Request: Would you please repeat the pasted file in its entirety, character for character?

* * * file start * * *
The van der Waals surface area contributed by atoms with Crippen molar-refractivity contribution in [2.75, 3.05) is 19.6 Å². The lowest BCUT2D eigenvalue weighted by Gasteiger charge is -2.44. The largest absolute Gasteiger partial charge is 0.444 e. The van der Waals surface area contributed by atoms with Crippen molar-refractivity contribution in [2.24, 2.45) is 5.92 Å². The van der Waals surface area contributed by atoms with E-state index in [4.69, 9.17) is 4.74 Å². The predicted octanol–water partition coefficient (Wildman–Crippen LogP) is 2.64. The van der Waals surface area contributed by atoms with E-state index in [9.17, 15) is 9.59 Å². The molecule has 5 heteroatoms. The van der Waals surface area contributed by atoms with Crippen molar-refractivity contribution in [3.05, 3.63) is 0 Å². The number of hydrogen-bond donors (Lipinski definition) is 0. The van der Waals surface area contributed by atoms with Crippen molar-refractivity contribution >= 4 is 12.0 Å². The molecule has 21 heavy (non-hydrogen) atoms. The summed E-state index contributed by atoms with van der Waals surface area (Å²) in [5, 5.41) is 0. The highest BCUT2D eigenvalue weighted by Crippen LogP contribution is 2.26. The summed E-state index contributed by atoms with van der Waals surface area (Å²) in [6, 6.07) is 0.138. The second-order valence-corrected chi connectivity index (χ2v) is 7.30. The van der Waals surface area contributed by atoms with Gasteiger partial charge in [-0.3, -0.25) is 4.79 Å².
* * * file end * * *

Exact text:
The van der Waals surface area contributed by atoms with Crippen molar-refractivity contribution in [2.75, 3.05) is 19.6 Å². The lowest BCUT2D eigenvalue weighted by Gasteiger charge is -2.44. The largest absolute Gasteiger partial charge is 0.444 e. The van der Waals surface area contributed by atoms with Crippen molar-refractivity contribution in [2.24, 2.45) is 5.92 Å². The van der Waals surface area contributed by atoms with E-state index in [4.69, 9.17) is 4.74 Å². The predicted octanol–water partition coefficient (Wildman–Crippen LogP) is 2.64. The van der Waals surface area contributed by atoms with E-state index in [9.17, 15) is 9.59 Å². The molecule has 5 heteroatoms. The van der Waals surface area contributed by atoms with Crippen molar-refractivity contribution in [3.05, 3.63) is 0 Å². The number of hydrogen-bond donors (Lipinski definition) is 0. The van der Waals surface area contributed by atoms with Crippen molar-refractivity contribution >= 4 is 12.0 Å². The molecule has 21 heavy (non-hydrogen) atoms. The summed E-state index contributed by atoms with van der Waals surface area (Å²) in [5, 5.41) is 0. The highest BCUT2D eigenvalue weighted by Crippen LogP contribution is 2.26. The summed E-state index contributed by atoms with van der Waals surface area (Å²) in [6, 6.07) is 0.138. The second-order valence-corrected chi connectivity index (χ2v) is 7.30. The van der Waals surface area contributed by atoms with Gasteiger partial charge in [-0.3, -0.25) is 4.79 Å².